LANSING, Mich. (AP) — Michigan's state government partially shut down early today with no budget deal in place for the new fiscal year.

Democratic Gov. Jennifer Granholm was still awaiting key votes in the Republican-controlled Senate after 12:01 a.m., the deadline for approving a state budget. The state has no authority to spend money without a budget in place.

Parts of a temporary budget fix that would have avoided a shutdown were approved Sunday, but lawmakers at midnight were still scrambling to reach a deal on tax increases to help plug a $1.75 billion deficit.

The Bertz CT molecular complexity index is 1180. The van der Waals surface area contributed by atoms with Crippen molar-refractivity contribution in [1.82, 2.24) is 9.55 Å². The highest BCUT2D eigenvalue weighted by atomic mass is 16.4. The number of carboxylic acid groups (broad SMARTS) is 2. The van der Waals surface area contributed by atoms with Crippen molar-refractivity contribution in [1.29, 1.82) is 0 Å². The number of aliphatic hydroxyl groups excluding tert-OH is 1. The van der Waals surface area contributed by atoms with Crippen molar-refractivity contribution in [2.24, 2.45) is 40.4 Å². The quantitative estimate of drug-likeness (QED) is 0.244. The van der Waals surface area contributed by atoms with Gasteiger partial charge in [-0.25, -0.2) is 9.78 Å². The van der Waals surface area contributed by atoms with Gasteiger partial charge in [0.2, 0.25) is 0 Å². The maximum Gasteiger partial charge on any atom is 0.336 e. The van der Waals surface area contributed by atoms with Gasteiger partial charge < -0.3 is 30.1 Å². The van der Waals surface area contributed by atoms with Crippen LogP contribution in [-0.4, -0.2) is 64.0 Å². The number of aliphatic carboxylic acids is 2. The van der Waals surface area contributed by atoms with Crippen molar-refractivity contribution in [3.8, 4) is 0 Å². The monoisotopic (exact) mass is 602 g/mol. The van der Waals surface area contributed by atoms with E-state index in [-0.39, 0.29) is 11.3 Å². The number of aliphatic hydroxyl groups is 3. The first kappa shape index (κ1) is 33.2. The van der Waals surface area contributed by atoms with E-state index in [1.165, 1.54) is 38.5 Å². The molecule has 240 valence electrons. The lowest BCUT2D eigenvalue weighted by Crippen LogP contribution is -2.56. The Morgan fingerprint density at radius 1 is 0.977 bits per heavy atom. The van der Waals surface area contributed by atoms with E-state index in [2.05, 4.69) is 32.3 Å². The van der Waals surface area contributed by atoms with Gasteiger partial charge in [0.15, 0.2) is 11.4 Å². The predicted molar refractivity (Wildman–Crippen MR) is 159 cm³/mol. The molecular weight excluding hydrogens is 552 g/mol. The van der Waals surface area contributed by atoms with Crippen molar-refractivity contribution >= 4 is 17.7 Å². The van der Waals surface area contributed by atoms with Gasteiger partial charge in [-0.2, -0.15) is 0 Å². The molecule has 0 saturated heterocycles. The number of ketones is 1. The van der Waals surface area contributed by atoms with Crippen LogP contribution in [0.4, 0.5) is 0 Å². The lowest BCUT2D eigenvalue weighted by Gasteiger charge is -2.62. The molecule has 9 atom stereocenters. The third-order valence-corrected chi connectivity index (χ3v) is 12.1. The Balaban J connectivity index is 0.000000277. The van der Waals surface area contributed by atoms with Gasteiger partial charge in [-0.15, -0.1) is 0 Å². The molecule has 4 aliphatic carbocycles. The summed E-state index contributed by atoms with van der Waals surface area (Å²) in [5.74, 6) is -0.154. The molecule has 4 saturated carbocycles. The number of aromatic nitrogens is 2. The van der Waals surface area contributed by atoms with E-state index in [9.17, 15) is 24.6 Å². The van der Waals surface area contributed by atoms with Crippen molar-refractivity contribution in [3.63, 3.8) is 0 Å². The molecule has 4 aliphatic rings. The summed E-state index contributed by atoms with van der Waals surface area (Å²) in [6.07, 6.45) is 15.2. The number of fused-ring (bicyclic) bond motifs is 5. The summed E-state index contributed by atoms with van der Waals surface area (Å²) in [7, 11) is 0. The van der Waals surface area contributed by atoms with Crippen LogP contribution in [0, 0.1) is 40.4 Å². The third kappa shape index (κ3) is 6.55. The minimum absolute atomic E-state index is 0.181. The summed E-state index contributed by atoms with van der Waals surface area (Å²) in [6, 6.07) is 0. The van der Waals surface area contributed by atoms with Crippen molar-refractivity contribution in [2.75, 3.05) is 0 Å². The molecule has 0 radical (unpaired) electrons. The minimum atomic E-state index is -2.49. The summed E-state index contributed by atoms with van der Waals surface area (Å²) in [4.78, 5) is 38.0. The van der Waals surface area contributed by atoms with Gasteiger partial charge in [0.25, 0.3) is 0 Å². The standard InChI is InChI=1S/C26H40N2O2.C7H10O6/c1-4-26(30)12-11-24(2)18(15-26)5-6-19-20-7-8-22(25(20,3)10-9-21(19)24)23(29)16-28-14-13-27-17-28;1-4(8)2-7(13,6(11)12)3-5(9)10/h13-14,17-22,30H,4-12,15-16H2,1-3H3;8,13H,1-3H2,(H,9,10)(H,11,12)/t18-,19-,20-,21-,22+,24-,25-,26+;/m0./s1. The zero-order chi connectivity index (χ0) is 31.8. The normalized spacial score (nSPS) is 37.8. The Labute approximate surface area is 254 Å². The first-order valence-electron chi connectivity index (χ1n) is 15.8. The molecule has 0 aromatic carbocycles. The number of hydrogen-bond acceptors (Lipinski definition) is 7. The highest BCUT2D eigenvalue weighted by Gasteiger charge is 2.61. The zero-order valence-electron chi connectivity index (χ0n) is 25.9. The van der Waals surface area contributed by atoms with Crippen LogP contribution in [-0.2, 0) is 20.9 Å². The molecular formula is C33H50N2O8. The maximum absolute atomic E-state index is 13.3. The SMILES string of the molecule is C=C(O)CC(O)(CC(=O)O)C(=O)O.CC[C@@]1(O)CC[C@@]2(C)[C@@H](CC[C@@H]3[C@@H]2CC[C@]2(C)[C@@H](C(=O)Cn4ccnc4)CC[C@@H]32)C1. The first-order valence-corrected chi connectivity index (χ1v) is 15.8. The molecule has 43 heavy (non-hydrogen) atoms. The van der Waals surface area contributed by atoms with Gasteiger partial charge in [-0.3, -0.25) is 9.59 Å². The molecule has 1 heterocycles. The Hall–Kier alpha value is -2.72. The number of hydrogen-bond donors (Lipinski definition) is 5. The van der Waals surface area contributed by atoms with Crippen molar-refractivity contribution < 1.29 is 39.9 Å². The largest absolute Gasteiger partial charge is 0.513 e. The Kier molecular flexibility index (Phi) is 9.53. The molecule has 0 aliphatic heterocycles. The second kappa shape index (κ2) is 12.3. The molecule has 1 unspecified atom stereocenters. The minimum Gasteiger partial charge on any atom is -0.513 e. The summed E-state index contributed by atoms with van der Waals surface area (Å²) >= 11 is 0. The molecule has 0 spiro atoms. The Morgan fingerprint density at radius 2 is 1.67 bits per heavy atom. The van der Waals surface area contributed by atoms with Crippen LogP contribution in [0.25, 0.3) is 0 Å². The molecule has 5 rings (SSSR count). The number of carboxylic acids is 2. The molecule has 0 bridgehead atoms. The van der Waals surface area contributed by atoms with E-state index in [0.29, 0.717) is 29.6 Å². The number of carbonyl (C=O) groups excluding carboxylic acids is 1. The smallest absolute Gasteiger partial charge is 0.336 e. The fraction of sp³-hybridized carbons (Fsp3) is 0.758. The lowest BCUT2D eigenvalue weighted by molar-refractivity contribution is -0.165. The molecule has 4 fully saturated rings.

Granholm was waiting for the Legislature to send her the tax increases before she would sign a 30-day budget extension.

The Democrat-led House on Sunday passed a bill that would raise the state's income tax from the current 3.9 percent to 4.35 percent, sending the measure to the Senate, where it faced a much tougher fight.

The House earlier passed a bill placing the state's 6 percent sales tax on a wide range of services, but the Senate had not voted on the measure.

Granholm had told about 35,000 of the state's more than 53,000 workers not to report to work today if a shutdown occurs. The remaining workers would stay on the job.